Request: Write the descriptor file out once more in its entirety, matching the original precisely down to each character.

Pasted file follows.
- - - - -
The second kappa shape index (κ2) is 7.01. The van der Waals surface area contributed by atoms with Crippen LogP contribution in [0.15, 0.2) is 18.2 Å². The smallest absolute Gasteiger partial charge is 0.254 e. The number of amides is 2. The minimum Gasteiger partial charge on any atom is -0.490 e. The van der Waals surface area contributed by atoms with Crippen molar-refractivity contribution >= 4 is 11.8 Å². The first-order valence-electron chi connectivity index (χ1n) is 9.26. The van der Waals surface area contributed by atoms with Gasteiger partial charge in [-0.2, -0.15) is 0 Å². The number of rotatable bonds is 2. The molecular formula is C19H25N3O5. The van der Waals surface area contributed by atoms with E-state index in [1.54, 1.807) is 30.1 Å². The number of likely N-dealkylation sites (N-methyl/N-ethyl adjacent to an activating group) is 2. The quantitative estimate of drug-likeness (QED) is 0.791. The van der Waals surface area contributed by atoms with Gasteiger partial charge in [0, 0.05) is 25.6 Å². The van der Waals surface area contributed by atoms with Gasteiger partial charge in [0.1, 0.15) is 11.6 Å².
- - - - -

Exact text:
The second kappa shape index (κ2) is 7.01. The van der Waals surface area contributed by atoms with Crippen LogP contribution in [0.15, 0.2) is 18.2 Å². The smallest absolute Gasteiger partial charge is 0.254 e. The number of amides is 2. The minimum Gasteiger partial charge on any atom is -0.490 e. The van der Waals surface area contributed by atoms with Crippen molar-refractivity contribution >= 4 is 11.8 Å². The first-order valence-electron chi connectivity index (χ1n) is 9.26. The van der Waals surface area contributed by atoms with Gasteiger partial charge in [-0.2, -0.15) is 0 Å². The number of rotatable bonds is 2. The molecular formula is C19H25N3O5. The van der Waals surface area contributed by atoms with E-state index in [1.54, 1.807) is 30.1 Å². The number of likely N-dealkylation sites (N-methyl/N-ethyl adjacent to an activating group) is 2. The quantitative estimate of drug-likeness (QED) is 0.791. The van der Waals surface area contributed by atoms with Gasteiger partial charge in [0, 0.05) is 25.6 Å². The van der Waals surface area contributed by atoms with Gasteiger partial charge in [0.1, 0.15) is 11.6 Å².